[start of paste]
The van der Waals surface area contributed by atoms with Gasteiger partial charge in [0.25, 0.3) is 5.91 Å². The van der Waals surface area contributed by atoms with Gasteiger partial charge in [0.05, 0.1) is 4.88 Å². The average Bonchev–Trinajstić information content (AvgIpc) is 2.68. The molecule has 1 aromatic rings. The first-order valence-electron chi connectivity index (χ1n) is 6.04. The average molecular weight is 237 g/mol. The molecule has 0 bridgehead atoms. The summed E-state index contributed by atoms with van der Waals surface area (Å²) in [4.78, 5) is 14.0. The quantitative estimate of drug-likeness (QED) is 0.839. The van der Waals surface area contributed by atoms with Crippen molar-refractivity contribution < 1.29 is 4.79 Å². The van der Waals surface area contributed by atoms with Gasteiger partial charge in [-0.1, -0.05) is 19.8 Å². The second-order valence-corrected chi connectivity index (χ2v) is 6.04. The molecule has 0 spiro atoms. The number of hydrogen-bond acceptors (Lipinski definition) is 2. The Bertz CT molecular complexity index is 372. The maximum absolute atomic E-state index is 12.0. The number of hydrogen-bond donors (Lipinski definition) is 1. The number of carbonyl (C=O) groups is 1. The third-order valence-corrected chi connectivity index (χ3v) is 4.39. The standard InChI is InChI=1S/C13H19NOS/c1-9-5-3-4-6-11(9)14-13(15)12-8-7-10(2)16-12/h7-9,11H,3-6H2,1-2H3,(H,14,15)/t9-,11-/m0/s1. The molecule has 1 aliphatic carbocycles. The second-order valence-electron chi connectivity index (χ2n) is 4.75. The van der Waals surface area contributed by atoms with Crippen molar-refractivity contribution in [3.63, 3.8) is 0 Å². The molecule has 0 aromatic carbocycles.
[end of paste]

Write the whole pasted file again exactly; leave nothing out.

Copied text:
The van der Waals surface area contributed by atoms with Gasteiger partial charge in [0.25, 0.3) is 5.91 Å². The van der Waals surface area contributed by atoms with Gasteiger partial charge in [0.05, 0.1) is 4.88 Å². The average Bonchev–Trinajstić information content (AvgIpc) is 2.68. The molecule has 1 aromatic rings. The first-order valence-electron chi connectivity index (χ1n) is 6.04. The average molecular weight is 237 g/mol. The molecule has 0 bridgehead atoms. The summed E-state index contributed by atoms with van der Waals surface area (Å²) in [4.78, 5) is 14.0. The quantitative estimate of drug-likeness (QED) is 0.839. The van der Waals surface area contributed by atoms with Crippen molar-refractivity contribution < 1.29 is 4.79 Å². The van der Waals surface area contributed by atoms with Gasteiger partial charge in [-0.1, -0.05) is 19.8 Å². The second-order valence-corrected chi connectivity index (χ2v) is 6.04. The molecule has 0 spiro atoms. The number of hydrogen-bond acceptors (Lipinski definition) is 2. The Bertz CT molecular complexity index is 372. The maximum absolute atomic E-state index is 12.0. The number of hydrogen-bond donors (Lipinski definition) is 1. The number of carbonyl (C=O) groups is 1. The third-order valence-corrected chi connectivity index (χ3v) is 4.39. The standard InChI is InChI=1S/C13H19NOS/c1-9-5-3-4-6-11(9)14-13(15)12-8-7-10(2)16-12/h7-9,11H,3-6H2,1-2H3,(H,14,15)/t9-,11-/m0/s1. The molecule has 1 aliphatic carbocycles. The second-order valence-electron chi connectivity index (χ2n) is 4.75. The van der Waals surface area contributed by atoms with Crippen molar-refractivity contribution in [3.63, 3.8) is 0 Å². The molecule has 0 aromatic carbocycles.